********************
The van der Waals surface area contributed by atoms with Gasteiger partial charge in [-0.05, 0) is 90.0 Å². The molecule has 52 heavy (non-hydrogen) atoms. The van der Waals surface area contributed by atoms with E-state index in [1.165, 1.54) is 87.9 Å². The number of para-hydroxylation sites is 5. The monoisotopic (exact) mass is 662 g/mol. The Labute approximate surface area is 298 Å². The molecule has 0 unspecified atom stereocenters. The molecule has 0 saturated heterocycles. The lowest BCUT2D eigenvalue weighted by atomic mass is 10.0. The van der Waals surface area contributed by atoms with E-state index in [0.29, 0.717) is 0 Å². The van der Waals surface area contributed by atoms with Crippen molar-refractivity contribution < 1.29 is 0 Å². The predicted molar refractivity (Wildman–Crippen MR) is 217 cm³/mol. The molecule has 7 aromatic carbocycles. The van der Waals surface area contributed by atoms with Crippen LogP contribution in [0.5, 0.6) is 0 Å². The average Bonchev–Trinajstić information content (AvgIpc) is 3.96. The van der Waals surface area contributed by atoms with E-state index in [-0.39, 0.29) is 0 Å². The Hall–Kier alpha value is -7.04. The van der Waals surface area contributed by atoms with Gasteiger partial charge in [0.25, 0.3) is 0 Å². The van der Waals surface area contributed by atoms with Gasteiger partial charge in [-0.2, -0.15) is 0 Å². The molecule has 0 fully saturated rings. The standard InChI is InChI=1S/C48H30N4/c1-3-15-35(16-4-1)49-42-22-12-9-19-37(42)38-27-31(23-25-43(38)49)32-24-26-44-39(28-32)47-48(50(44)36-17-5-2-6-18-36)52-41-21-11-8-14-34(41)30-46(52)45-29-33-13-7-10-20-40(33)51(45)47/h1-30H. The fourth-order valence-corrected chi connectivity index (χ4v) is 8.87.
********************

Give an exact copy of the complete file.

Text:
The van der Waals surface area contributed by atoms with Gasteiger partial charge in [-0.05, 0) is 90.0 Å². The molecule has 52 heavy (non-hydrogen) atoms. The van der Waals surface area contributed by atoms with E-state index in [1.165, 1.54) is 87.9 Å². The number of para-hydroxylation sites is 5. The monoisotopic (exact) mass is 662 g/mol. The Labute approximate surface area is 298 Å². The molecule has 0 unspecified atom stereocenters. The molecule has 0 saturated heterocycles. The lowest BCUT2D eigenvalue weighted by atomic mass is 10.0. The van der Waals surface area contributed by atoms with E-state index in [0.29, 0.717) is 0 Å². The van der Waals surface area contributed by atoms with Crippen molar-refractivity contribution < 1.29 is 0 Å². The predicted molar refractivity (Wildman–Crippen MR) is 217 cm³/mol. The molecule has 7 aromatic carbocycles. The van der Waals surface area contributed by atoms with Crippen LogP contribution in [0.5, 0.6) is 0 Å². The average Bonchev–Trinajstić information content (AvgIpc) is 3.96. The van der Waals surface area contributed by atoms with E-state index in [-0.39, 0.29) is 0 Å². The Hall–Kier alpha value is -7.04. The van der Waals surface area contributed by atoms with Gasteiger partial charge in [0.25, 0.3) is 0 Å². The van der Waals surface area contributed by atoms with Gasteiger partial charge in [-0.2, -0.15) is 0 Å². The molecule has 0 fully saturated rings. The standard InChI is InChI=1S/C48H30N4/c1-3-15-35(16-4-1)49-42-22-12-9-19-37(42)38-27-31(23-25-43(38)49)32-24-26-44-39(28-32)47-48(50(44)36-17-5-2-6-18-36)52-41-21-11-8-14-34(41)30-46(52)45-29-33-13-7-10-20-40(33)51(45)47/h1-30H. The fourth-order valence-corrected chi connectivity index (χ4v) is 8.87.